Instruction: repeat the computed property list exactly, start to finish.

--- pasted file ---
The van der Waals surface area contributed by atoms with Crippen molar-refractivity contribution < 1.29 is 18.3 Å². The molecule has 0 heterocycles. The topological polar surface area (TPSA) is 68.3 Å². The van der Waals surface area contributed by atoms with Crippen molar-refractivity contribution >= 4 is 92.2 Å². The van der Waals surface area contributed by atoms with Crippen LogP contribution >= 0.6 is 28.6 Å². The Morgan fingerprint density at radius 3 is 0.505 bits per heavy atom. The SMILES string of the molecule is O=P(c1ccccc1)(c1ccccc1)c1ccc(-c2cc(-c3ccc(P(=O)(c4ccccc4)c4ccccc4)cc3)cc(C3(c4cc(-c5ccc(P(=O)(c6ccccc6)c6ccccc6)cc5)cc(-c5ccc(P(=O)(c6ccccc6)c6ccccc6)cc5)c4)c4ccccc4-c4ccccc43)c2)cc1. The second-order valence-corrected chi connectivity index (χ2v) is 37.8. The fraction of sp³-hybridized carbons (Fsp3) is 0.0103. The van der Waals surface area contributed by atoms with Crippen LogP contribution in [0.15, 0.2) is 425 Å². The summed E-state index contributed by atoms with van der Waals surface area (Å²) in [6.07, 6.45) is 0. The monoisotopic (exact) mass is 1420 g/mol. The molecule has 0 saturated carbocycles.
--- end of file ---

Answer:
The van der Waals surface area contributed by atoms with Crippen molar-refractivity contribution < 1.29 is 18.3 Å². The molecule has 0 heterocycles. The topological polar surface area (TPSA) is 68.3 Å². The van der Waals surface area contributed by atoms with Crippen molar-refractivity contribution >= 4 is 92.2 Å². The van der Waals surface area contributed by atoms with Crippen LogP contribution >= 0.6 is 28.6 Å². The Morgan fingerprint density at radius 3 is 0.505 bits per heavy atom. The SMILES string of the molecule is O=P(c1ccccc1)(c1ccccc1)c1ccc(-c2cc(-c3ccc(P(=O)(c4ccccc4)c4ccccc4)cc3)cc(C3(c4cc(-c5ccc(P(=O)(c6ccccc6)c6ccccc6)cc5)cc(-c5ccc(P(=O)(c6ccccc6)c6ccccc6)cc5)c4)c4ccccc4-c4ccccc43)c2)cc1. The second-order valence-corrected chi connectivity index (χ2v) is 37.8. The fraction of sp³-hybridized carbons (Fsp3) is 0.0103. The van der Waals surface area contributed by atoms with Crippen LogP contribution in [0.15, 0.2) is 425 Å². The summed E-state index contributed by atoms with van der Waals surface area (Å²) in [6.07, 6.45) is 0. The monoisotopic (exact) mass is 1420 g/mol. The molecule has 0 saturated carbocycles.